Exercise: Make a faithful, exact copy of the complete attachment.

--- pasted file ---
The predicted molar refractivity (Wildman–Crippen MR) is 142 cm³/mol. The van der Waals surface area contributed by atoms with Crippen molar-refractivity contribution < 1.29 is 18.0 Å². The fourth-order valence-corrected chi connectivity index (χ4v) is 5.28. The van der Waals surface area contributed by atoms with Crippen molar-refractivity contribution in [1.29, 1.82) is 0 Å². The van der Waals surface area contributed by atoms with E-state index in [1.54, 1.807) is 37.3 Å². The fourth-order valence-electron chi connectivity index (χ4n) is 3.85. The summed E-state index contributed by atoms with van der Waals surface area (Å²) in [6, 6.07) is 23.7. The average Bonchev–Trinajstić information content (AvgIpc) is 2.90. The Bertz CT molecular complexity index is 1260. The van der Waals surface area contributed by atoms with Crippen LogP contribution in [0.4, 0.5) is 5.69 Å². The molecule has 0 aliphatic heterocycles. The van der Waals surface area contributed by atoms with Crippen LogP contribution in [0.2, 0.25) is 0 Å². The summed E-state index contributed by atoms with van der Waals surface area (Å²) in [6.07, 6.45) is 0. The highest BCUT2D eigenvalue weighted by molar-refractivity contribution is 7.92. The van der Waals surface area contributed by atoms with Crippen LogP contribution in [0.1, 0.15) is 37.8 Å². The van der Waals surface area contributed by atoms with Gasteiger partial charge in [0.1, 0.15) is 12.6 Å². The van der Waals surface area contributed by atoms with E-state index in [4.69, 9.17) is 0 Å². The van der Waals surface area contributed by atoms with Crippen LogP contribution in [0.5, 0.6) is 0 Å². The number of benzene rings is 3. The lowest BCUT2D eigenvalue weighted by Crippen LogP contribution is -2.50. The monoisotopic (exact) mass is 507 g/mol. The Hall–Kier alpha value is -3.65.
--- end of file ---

The predicted molar refractivity (Wildman–Crippen MR) is 142 cm³/mol. The van der Waals surface area contributed by atoms with Crippen molar-refractivity contribution < 1.29 is 18.0 Å². The fourth-order valence-corrected chi connectivity index (χ4v) is 5.28. The van der Waals surface area contributed by atoms with Crippen molar-refractivity contribution in [1.29, 1.82) is 0 Å². The van der Waals surface area contributed by atoms with E-state index in [1.54, 1.807) is 37.3 Å². The fourth-order valence-electron chi connectivity index (χ4n) is 3.85. The summed E-state index contributed by atoms with van der Waals surface area (Å²) in [6, 6.07) is 23.7. The average Bonchev–Trinajstić information content (AvgIpc) is 2.90. The Bertz CT molecular complexity index is 1260. The van der Waals surface area contributed by atoms with Crippen LogP contribution in [0.4, 0.5) is 5.69 Å². The molecule has 0 aliphatic heterocycles. The van der Waals surface area contributed by atoms with Crippen LogP contribution in [0.2, 0.25) is 0 Å². The summed E-state index contributed by atoms with van der Waals surface area (Å²) in [6.07, 6.45) is 0. The highest BCUT2D eigenvalue weighted by molar-refractivity contribution is 7.92. The van der Waals surface area contributed by atoms with Crippen LogP contribution in [0.1, 0.15) is 37.8 Å². The van der Waals surface area contributed by atoms with Gasteiger partial charge in [0.1, 0.15) is 12.6 Å². The van der Waals surface area contributed by atoms with E-state index in [4.69, 9.17) is 0 Å². The van der Waals surface area contributed by atoms with Crippen LogP contribution in [0.5, 0.6) is 0 Å². The number of benzene rings is 3. The lowest BCUT2D eigenvalue weighted by Crippen LogP contribution is -2.50. The monoisotopic (exact) mass is 507 g/mol. The Hall–Kier alpha value is -3.65.